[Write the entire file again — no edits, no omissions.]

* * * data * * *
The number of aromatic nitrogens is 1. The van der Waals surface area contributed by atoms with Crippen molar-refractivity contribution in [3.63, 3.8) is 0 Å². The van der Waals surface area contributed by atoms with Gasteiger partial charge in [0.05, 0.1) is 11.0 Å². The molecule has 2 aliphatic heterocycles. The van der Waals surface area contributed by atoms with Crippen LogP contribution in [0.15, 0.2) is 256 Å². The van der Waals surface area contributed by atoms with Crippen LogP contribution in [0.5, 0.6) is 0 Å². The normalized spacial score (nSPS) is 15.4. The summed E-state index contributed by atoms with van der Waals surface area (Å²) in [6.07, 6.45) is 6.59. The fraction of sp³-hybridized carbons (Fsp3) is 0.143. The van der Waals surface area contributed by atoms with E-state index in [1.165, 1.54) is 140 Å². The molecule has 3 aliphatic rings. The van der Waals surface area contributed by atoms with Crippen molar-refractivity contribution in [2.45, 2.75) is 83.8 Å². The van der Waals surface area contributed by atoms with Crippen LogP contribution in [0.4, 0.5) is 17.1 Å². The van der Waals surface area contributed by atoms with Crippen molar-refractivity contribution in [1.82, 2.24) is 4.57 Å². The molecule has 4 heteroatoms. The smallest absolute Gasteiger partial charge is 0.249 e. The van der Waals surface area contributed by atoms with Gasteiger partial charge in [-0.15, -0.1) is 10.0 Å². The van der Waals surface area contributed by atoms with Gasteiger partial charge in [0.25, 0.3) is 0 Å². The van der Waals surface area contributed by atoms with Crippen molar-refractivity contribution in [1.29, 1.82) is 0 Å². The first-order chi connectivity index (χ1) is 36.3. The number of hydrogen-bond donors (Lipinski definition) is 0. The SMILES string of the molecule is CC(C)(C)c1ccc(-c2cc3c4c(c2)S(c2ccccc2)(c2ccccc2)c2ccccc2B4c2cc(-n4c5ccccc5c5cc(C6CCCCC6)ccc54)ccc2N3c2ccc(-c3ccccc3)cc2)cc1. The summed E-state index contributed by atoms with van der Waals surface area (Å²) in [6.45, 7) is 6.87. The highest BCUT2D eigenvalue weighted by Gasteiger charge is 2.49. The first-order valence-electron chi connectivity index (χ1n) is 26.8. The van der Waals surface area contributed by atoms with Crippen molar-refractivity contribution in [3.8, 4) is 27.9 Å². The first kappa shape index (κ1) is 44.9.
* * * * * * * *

The number of aromatic nitrogens is 1. The van der Waals surface area contributed by atoms with Crippen molar-refractivity contribution in [3.63, 3.8) is 0 Å². The van der Waals surface area contributed by atoms with Gasteiger partial charge in [0.05, 0.1) is 11.0 Å². The molecule has 2 aliphatic heterocycles. The van der Waals surface area contributed by atoms with Crippen LogP contribution in [0.15, 0.2) is 256 Å². The van der Waals surface area contributed by atoms with Crippen LogP contribution in [0.5, 0.6) is 0 Å². The normalized spacial score (nSPS) is 15.4. The summed E-state index contributed by atoms with van der Waals surface area (Å²) in [6.07, 6.45) is 6.59. The fraction of sp³-hybridized carbons (Fsp3) is 0.143. The van der Waals surface area contributed by atoms with E-state index in [1.165, 1.54) is 140 Å². The molecule has 3 aliphatic rings. The van der Waals surface area contributed by atoms with Crippen molar-refractivity contribution in [2.45, 2.75) is 83.8 Å². The van der Waals surface area contributed by atoms with Crippen LogP contribution in [0.4, 0.5) is 17.1 Å². The van der Waals surface area contributed by atoms with Crippen molar-refractivity contribution in [1.82, 2.24) is 4.57 Å². The molecule has 4 heteroatoms. The smallest absolute Gasteiger partial charge is 0.249 e. The van der Waals surface area contributed by atoms with Gasteiger partial charge in [-0.15, -0.1) is 10.0 Å². The van der Waals surface area contributed by atoms with Gasteiger partial charge in [0.25, 0.3) is 0 Å². The van der Waals surface area contributed by atoms with Crippen molar-refractivity contribution in [1.29, 1.82) is 0 Å². The first-order chi connectivity index (χ1) is 36.3. The number of hydrogen-bond donors (Lipinski definition) is 0. The SMILES string of the molecule is CC(C)(C)c1ccc(-c2cc3c4c(c2)S(c2ccccc2)(c2ccccc2)c2ccccc2B4c2cc(-n4c5ccccc5c5cc(C6CCCCC6)ccc54)ccc2N3c2ccc(-c3ccccc3)cc2)cc1. The summed E-state index contributed by atoms with van der Waals surface area (Å²) in [6.45, 7) is 6.87. The highest BCUT2D eigenvalue weighted by Gasteiger charge is 2.49. The first-order valence-electron chi connectivity index (χ1n) is 26.8. The van der Waals surface area contributed by atoms with Crippen molar-refractivity contribution in [3.8, 4) is 27.9 Å². The first kappa shape index (κ1) is 44.9.